It may not look like war, but perhaps it should. Russia’s interference in American democracy proves that popular conception of the term needs to be updated – and failure to do so could increase U.S. susceptibility.
By Patryk Babiracki
Previously published in The Wilson Quarterly; republished on this page with kind permission of the author.
“We have been attacked. We are at war,” American actor Morgan Freeman gravely intones in a recent video. “Imagine this movie script,” he continues: “A former KGB spy, angry at the collapse of his motherland, plots a course for revenge. Taking advantage of the chaos, he works his way up through the ranks of a post-Soviet Russia and becomes president. He establishes an authoritarian regime. Then he sets his sights on his sworn enemy, the United States… He secretly uses cyber warfare to attack democracies around the world. Using social media to spread propaganda and disinformation, he convinces people in democratic societies to distrust their media, their political processes, even their neighbors.”
“And,” Freeman adds emphatically, looking straight into the camera, “he wins.”
Yes, Vladimir Putin is that “spy.” Behind this short film stands the Committee to Investigate Russia, an organization created in September 2017 by actor, director, and activist Rob Reiner. To this historian, Freeman’s narrative sounds a little too seamless in describing Putin’s ascendancy as the outcome of a brilliant master plan. Still, the film conveys an important message to all Americans: despite the evident scale of Russia’s meddling, few U.S. officials openly and consistently acknowledge Russia’s war.
UN Ambassador Nikki Haley did mention Russia’s “warfare” last October; Senator Ben Cardin talked about Russia’s election meddling as an “act of war” in November; and even Secretary of State Rex Tillerson referred to “hybrid warfare” in December – but these pronouncements came late and constitute exceptions that prove the rule. As for public perceptions, nearly 40 percent of Americans did not consider Russia’s interference in the U.S. election “a serious matter that should be fully investigated,” according to the December 22 CNN poll. While Russia’s digital disinformation campaign in the U.S. is not a secret, and many do take it seriously, countering it effectively may hinge on whether politicians, officials, and voters see it for what it is – part of Putin’s hybrid war against the West.
A War of Fog
What is hybrid warfare? In basic terms, it’s the mixing of conventional and unconventional “organizations, equipment, or techniques” to gain an asymmetrical advantage over the enemy. A regular army would fit in the first rubric, while the second would include a criminal gang, a group of hackers, or internet trolls. The briefly unidentified “little green men” who took over Crimea in 2014 would fall somewhere in between.
Attack measures can be myriad, too: anything from dissemination of disinformation to cyber interference, economic sanctions to breaking diplomatic relationships, or mobilizing protest groups within a disaffected foreign society. None of the items on this lengthy list could be, by itself, easily seen as an act of hybrid war; rather, it’s about how various measures are coordinated and used. For instance, in 2008, Chinese hackers stole internal documents from both the McCain and Obama presidential campaigns. Instead of making them publicly available, though, they used them strictly for intelligence purposes. That differentiates them from the Russians, who apparently sent their 2016 spoils to WikiLeaks, turning them into a divisive political force. Indeed, the scope, scale, and purpose of the actions are key to determining whether a hybrid war is being waged. The U.S., of course, has “meddled” in various countries’ affairs, either in pursuit of direct gains or to foil others states’ imperial or authoritarian goals. Ultimately, it should be up to the citizens in democratic societies to decide if the objectives and means make a hybrid, or any other war, just.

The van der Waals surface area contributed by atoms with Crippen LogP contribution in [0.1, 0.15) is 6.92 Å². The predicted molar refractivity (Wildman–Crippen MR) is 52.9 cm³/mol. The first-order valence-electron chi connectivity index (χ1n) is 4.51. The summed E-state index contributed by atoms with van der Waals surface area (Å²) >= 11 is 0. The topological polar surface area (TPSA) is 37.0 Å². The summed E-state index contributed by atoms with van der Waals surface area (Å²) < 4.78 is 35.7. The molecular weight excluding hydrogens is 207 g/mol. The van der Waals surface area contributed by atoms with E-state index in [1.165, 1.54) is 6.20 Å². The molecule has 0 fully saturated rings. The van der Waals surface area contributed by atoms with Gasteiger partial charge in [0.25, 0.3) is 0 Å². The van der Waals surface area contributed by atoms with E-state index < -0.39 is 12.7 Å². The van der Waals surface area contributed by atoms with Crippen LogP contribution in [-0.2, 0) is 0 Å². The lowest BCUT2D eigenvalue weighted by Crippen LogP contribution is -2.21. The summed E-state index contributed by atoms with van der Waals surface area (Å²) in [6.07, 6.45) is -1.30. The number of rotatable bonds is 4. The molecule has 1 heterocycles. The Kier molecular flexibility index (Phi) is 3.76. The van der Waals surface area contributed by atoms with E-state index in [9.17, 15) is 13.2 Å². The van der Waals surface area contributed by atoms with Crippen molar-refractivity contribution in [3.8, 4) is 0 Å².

When the battlefield is transferred to a different environment, the boundaries are blurred between war and peace as it’s commonly imagined, experienced, and described by international law. For instance, international legal norms criminalize “hate speech” and “incitement to war,” but Russian fake news falls below that threshold. Law requires evidence, but it may be impossible to prove the Kremlin’s direct role in the hacking of the U.S. election – even though it is inconceivable, given power realities in Russia and the significance of this effort, that orders came from anywhere but the top.
And, of course, nobody declares a hybrid war. On the contrary, as with Russia’s involvement in Ukraine or the U.S., the attacker is likely to deny involvement. Missiles need not be flying and ordinary life generally proceeds as normal. In short, hybrid war is ambiguous, rather than black-and-white; focused on engagement with the target society, rather than that society’s armed forces; and aims to reduce the opponents’ capability by fomenting disruption, division, and confusion, rather than by outdoing them militarily or by imposing a coherent ideology.
For that, there’s disinformation. “Dezinformatsiya, as Russians call it,” writes Vera Zakem, an analyst at the CNA research organization, “is meant to instill fear and confuse audiences, blurring the lines between truth, falsehood, and reality.” There is much overlap between hybrid strategies and the confrontation repertoires of the Cold War, but there are also significant differences; chief among them is the altered messaging style, enabled by the vastly expanded information technology universe which Russia has molded and mastered for its own destructive goals. It used to be a world of paper, teletypes, and “active measures” overseen by Moscow; now, fake news is churned out and amplified by Russia-connected Twitter bots and complemented by misleading Facebook ads, designed by the Kremlin to spark insecurity and outrage among U.S. citizens.